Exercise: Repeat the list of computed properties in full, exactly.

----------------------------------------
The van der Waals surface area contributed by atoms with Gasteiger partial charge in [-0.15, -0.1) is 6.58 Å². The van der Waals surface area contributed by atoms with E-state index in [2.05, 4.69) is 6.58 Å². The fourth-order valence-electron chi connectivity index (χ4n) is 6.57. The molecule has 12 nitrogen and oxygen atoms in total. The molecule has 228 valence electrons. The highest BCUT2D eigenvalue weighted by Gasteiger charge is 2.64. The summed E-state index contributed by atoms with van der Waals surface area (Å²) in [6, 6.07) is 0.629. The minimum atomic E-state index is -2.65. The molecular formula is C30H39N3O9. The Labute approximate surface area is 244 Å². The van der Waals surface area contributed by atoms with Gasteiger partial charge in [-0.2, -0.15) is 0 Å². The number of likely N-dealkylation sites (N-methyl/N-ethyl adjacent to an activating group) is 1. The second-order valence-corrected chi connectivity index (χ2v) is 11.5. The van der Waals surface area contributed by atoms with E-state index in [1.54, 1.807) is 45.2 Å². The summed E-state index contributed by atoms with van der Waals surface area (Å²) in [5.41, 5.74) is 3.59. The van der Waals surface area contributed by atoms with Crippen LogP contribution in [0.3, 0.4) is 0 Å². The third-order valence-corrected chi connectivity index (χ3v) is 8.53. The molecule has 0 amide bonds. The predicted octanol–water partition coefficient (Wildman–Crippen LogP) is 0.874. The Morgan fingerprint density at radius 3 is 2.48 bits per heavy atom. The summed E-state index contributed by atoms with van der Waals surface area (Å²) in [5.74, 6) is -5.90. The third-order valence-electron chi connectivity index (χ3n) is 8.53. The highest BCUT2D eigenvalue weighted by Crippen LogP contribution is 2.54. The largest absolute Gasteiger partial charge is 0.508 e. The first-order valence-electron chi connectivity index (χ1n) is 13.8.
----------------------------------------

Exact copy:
The van der Waals surface area contributed by atoms with Gasteiger partial charge in [-0.15, -0.1) is 6.58 Å². The van der Waals surface area contributed by atoms with E-state index in [2.05, 4.69) is 6.58 Å². The fourth-order valence-electron chi connectivity index (χ4n) is 6.57. The molecule has 12 nitrogen and oxygen atoms in total. The molecule has 228 valence electrons. The highest BCUT2D eigenvalue weighted by Gasteiger charge is 2.64. The summed E-state index contributed by atoms with van der Waals surface area (Å²) in [6, 6.07) is 0.629. The minimum atomic E-state index is -2.65. The molecular formula is C30H39N3O9. The Labute approximate surface area is 244 Å². The van der Waals surface area contributed by atoms with Gasteiger partial charge in [-0.2, -0.15) is 0 Å². The number of likely N-dealkylation sites (N-methyl/N-ethyl adjacent to an activating group) is 1. The second-order valence-corrected chi connectivity index (χ2v) is 11.5. The van der Waals surface area contributed by atoms with E-state index in [1.54, 1.807) is 45.2 Å². The summed E-state index contributed by atoms with van der Waals surface area (Å²) in [5.41, 5.74) is 3.59. The van der Waals surface area contributed by atoms with Crippen LogP contribution in [0.3, 0.4) is 0 Å². The third-order valence-corrected chi connectivity index (χ3v) is 8.53. The molecule has 0 amide bonds. The predicted octanol–water partition coefficient (Wildman–Crippen LogP) is 0.874. The Morgan fingerprint density at radius 3 is 2.48 bits per heavy atom. The summed E-state index contributed by atoms with van der Waals surface area (Å²) in [5.74, 6) is -5.90. The third-order valence-electron chi connectivity index (χ3n) is 8.53. The highest BCUT2D eigenvalue weighted by Crippen LogP contribution is 2.54. The largest absolute Gasteiger partial charge is 0.508 e. The first-order valence-electron chi connectivity index (χ1n) is 13.8.